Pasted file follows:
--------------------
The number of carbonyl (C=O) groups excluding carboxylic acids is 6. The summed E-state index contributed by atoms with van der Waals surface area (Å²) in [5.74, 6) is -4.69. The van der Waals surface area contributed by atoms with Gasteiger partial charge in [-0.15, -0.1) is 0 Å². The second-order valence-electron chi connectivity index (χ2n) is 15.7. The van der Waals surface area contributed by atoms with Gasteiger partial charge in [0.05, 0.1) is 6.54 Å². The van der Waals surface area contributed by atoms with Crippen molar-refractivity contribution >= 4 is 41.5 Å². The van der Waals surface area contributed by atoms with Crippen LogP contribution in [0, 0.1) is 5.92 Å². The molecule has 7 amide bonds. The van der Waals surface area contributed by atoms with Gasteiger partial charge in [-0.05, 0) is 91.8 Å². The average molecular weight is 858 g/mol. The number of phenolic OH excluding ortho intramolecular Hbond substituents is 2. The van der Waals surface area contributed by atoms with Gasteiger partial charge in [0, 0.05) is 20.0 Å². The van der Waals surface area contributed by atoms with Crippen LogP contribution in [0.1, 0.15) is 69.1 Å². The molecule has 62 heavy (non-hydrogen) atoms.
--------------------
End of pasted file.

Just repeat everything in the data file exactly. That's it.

The number of carbonyl (C=O) groups excluding carboxylic acids is 6. The summed E-state index contributed by atoms with van der Waals surface area (Å²) in [5.74, 6) is -4.69. The van der Waals surface area contributed by atoms with Gasteiger partial charge in [-0.15, -0.1) is 0 Å². The second-order valence-electron chi connectivity index (χ2n) is 15.7. The van der Waals surface area contributed by atoms with Gasteiger partial charge in [0.05, 0.1) is 6.54 Å². The van der Waals surface area contributed by atoms with Crippen molar-refractivity contribution >= 4 is 41.5 Å². The van der Waals surface area contributed by atoms with Crippen LogP contribution in [0, 0.1) is 5.92 Å². The molecule has 7 amide bonds. The van der Waals surface area contributed by atoms with Gasteiger partial charge in [-0.05, 0) is 91.8 Å². The average molecular weight is 858 g/mol. The number of phenolic OH excluding ortho intramolecular Hbond substituents is 2. The van der Waals surface area contributed by atoms with Gasteiger partial charge in [0, 0.05) is 20.0 Å². The van der Waals surface area contributed by atoms with Crippen LogP contribution in [0.1, 0.15) is 69.1 Å². The molecule has 62 heavy (non-hydrogen) atoms.